Marijke was educated at the University of Utrecht (Biology) and The Royal Netherlands Institute for Sea Research (MSc Marine Ecology, 1996), where she studied toxic algae blooms in the North Sea. She completed her PhD in 2013 at the University of Wageningen (NL) which focussed on Marine Mammal Ecology, studying the abundance and distribution of cetaceans using different methodology approaches and (low-cost) seagoing ‘Platforms of Opportunity’.
In order to address the lack of data and the emerging conservation needs of cetaceans, her Ph.D study set out to explore the use of flexible survey designs, using Multi-Method approaches and Platform of Opportunity (PO) based data, and in particularly adopting these in areas which have received little spatial or temporal cetacean survey coverage. Her study focused on several species of cetaceans: the minke whales in the North Sea, harbour porpoises in the Irish Sea & English Channel, short-beaked common dolphins in the English Channel, Risso’s dolphins off Bardsey Island (Cardigan Bay) and two tropical cetacean communities (Gabon in West Africa and Suriname in South America). She used Multi-Method approaches, including line-transect distance sampling techniques during boat-based surveys, mark-recapture on photo-ID images and habitat modelling techniques using land-based data. Several Platforms of Opportunity were used in this study, ranging from ferries, oceanographic and fisheries research vessels, oil exploration vessels, supply vessels and wildlife-watching boats. These vessels typically cross an area of sea for other purposes but the advantage is that manning such vessels yield low-cost approaches of collecting large quantities of scientific data on marine fauna. Her Ph.D. ‘studying the abundance and distribution of cetaceans using Multi-Method approaches and Platforms of Opportunity’ supervised by Prof. ir. dr. P.J.H. Reijnders (IMARES-Texel), was awarded through the University of Wageningen in 2013.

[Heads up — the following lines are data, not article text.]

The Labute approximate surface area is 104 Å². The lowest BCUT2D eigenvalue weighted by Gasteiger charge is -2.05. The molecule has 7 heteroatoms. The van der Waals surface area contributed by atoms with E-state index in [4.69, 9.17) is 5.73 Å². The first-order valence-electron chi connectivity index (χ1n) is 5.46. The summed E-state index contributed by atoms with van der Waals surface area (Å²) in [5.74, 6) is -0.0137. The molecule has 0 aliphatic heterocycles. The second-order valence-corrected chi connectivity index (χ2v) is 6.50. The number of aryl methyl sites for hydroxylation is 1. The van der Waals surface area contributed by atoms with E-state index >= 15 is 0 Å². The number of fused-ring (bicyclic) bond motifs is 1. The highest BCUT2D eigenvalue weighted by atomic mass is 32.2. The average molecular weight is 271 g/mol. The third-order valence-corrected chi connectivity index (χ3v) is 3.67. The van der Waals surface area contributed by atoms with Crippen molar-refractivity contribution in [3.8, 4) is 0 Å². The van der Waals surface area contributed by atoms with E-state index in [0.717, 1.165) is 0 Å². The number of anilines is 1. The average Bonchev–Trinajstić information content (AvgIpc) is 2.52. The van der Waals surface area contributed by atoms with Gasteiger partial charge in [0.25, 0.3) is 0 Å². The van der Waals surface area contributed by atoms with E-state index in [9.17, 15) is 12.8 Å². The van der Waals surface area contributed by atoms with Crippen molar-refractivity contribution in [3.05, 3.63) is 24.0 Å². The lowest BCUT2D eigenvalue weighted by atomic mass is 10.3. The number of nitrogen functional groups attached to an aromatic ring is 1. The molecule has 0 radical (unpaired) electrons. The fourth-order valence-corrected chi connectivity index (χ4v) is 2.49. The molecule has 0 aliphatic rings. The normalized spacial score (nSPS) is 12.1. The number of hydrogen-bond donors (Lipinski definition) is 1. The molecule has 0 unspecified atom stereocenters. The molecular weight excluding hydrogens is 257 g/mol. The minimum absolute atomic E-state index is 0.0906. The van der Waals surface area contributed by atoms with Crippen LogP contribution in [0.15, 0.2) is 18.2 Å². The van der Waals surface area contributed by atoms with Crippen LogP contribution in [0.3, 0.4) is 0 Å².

Her most recent studies have focused on the marine fauna within the Guianas (Suriname and neighbouring countries) and she is now an experienced advisor to the MaMa CoCo Sea group (Marine Mammal Conservation Corridor for Northern South America) an initiative from the French Agency for Marine Protected Areas supported by the CAR-SPAW office for the Wider Caribbean Region. The initiative aims at technical cooperation and conservation management action in the Guianas-Brazil Sub-Region covering the countries along northeastern Latin America. Several scientific papers on Marine Fauna have been published in relation to Marijke’s research in the waters offshore Suriname.
Since 2004, Marijke has studied the cetaceans occurring off SW England during offshore, inshore and coastal surveys including surveys from the Gry Maritha and the Scillonian III (between Penzance and the Scilly Isles). She has published several papers regarding this work. In 2007 she joined forces with ‘Marine Discovery’ of Penzance and oversees the data collection, photo-ID catalogues and analysis from this valuable research.
Marijke currently works as a guest employee for Wageningen Marine Research (Wageningen University in the Netherlands).
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